Some cravings that have already been met:
* Mexican food
* Leafy green vegetables (including broccoli!)
* Seeing a movie on a screen larger than my laptop
* Lots and lots of cheese
* Root beer (including a root beer float!)
* Wearing a tanktop in public (and I have the sunburn to prove it - skin that hasn't seen sunlight in two years is *sensitive*, it turns out)

The "reverse culture shock" has begun. And will hopefully be of very short duration. :) 'Cause if I've learned nothing else from Peace Corps, it's how to deal with the unexpected with grace.


5/14/10 Berberville Says Goodbye

In its own, inimical style, Berberville has given me a goodbye present.

It snowed!

Yes, it's mid-May.

Yes, I had left laundry out overnight, since it was still damp after yesterday's clouds.

So, yes, snow piled up (about an inch deep) on every cranny of every recently cleaned garment.

But it's still the prettiest goodbye present it had to offer, and I'm taking it in that spirit.

And the sun came out this afternoon, so my clothes may yet dry before I have to pack them.

I'm leaving Berberville for the last time - for the foreseeable future, anyway, though I keep promising folks that I hope to return - in less than 24 hours.

This week has been filled with goodbyes - with PCVs and HCNs - and yet more giving away. Ama has a sister with eight children, so most of my clothes are going to them. (The thermals I'm not keeping are going to a newbie PCV, though.) I've made several dozen cookies, and have more to bake, 'cause that's part of the goodbyes, too....

Off for tea and cookies with yet another family!


5/8/10 Not all days are good days

When I was a child, I loved the book, Alexander and the Terrible, Horrible, No-Good, Very Bad Day. Young Alexander starts by telling us:

"I went to sleep with gum in my mouth and now there's gum in my hair and when I got out of bed this morning I tripped on the skateboard and by mistake I dropped my sweater in the sink while the water was running and I could tell it was going to be a terrible, horrible, no-good, very bad day."

Every once in a while, I know how he feels.

I went to sleep without doing the dishes and now they're all dried and crusty and when I woke up the water wasn't on yet, so I went back to sleep. When I woke up again, I made tea and yogurt with granola and sat down in the living room and then there was a knock on the door and I hadn't brushed my teeth or my hair or put on a scarf, so I put the dishes in the kitchen and opened the door and it was Ama.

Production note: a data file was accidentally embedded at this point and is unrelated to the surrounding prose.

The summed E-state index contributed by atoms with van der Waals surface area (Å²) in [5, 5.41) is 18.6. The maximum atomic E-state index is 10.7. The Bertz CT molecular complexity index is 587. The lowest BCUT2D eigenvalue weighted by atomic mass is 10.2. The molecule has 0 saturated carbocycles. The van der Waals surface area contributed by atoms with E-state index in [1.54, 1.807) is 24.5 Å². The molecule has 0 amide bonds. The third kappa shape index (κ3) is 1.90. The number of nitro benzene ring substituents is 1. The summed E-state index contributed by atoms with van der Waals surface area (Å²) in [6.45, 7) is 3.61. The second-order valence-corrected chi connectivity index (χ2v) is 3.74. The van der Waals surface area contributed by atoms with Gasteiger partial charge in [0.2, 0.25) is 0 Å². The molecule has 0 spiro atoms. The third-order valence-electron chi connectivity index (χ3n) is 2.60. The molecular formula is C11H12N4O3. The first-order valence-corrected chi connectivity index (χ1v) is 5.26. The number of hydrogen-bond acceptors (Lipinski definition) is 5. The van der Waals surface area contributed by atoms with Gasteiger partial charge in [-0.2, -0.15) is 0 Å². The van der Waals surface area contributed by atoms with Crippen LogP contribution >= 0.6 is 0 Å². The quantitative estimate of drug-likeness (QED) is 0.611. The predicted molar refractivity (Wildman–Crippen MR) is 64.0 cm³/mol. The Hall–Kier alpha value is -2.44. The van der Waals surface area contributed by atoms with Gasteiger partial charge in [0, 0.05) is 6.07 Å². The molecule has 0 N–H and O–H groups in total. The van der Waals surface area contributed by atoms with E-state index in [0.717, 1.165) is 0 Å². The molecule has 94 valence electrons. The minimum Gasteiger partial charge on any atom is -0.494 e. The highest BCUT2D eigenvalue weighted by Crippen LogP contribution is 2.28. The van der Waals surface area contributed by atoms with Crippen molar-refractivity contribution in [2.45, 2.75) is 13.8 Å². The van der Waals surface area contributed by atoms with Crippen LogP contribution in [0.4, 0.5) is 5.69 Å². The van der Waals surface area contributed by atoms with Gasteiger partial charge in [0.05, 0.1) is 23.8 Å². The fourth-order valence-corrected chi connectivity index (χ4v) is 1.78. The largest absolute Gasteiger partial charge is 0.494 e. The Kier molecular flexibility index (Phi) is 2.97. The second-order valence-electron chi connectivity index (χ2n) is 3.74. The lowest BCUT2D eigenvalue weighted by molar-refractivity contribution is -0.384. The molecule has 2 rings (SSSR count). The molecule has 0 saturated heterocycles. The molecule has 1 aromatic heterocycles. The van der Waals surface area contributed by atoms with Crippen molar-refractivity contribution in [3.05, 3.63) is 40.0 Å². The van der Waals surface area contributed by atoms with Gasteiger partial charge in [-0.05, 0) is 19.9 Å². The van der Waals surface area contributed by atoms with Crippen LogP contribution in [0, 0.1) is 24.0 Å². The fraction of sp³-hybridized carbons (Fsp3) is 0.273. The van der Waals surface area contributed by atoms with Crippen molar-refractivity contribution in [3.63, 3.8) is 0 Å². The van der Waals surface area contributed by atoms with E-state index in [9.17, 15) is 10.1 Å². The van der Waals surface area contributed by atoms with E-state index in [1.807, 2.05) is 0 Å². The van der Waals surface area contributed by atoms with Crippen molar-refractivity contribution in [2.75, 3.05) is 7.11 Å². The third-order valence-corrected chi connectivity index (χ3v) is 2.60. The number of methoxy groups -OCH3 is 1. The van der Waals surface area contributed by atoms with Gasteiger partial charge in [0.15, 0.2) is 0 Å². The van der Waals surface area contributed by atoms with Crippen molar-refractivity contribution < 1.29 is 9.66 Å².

And she reminded me I'd forgotten to do something and she tsk'd at me and she left while I sat down and took care of it. And when I finished I went to do the dishes but as soon as I'd put the gloves on there was another knock at the door and I still hadn't brushed my teeth or my hair or put on a scarf, so I pulled off the gloves and went down to the door and discovered that it was OPEN because Ama hadn't closed it.

And I showed her the work I'd finished and offered to make her tea but the teapot was still dirty 'cause I still hadn't done the dishes so she sat down while I started the dishes but then she said she'd go buy vegetables so she left while I washed dishes and then there was ANOTHER knock at the door and I STILL hadn't brushed my teeth or my hair or put on a scarf.

So I went down and my door was STILL open because Ama hadn't closed it AGAIN and there were two girls looking for Ama, who I sent towards the souq, but across the street was a truckful of men who saw my long blonde hair and my open door and got that look in their eyes that makes me want to break things.

And I knew it was going to be a terrible, horrible, no-good, very bad day.

So I closed and latched and locked the door and went upstairs and brushed my hair and tied it back with a scarf and started to do the dishes so I could brush my teeth ('cause I only have the one sink) and there was ANOTHER knock at the door and I went back down and didn't look at the truckful of staring men while I let Ama in and we went up to the kitchen where the teapot was STILL dirty and I started to cry.

'Cause it was a terrible, horrible, no-good, very bad day.

To be continued...


5/6/10 Word of the day: Dwr

Like many words borrowed from Arabic, dwr has just three key letters. And it's related to dur, which is spelled the same in Arabic (where o, ou, u, and w are all varying transliterations of the same character, "wew").

Dur means turn. As in, "Taxi driver, please dur right here." But if you linger over the central oo sound, stretching it from dur to duu-wer, it shifts meaning. Dwr can be used to mean "turn all the way around in a circle", but it's most commonly used to mean "walk around" or "wander" or "go walkabout".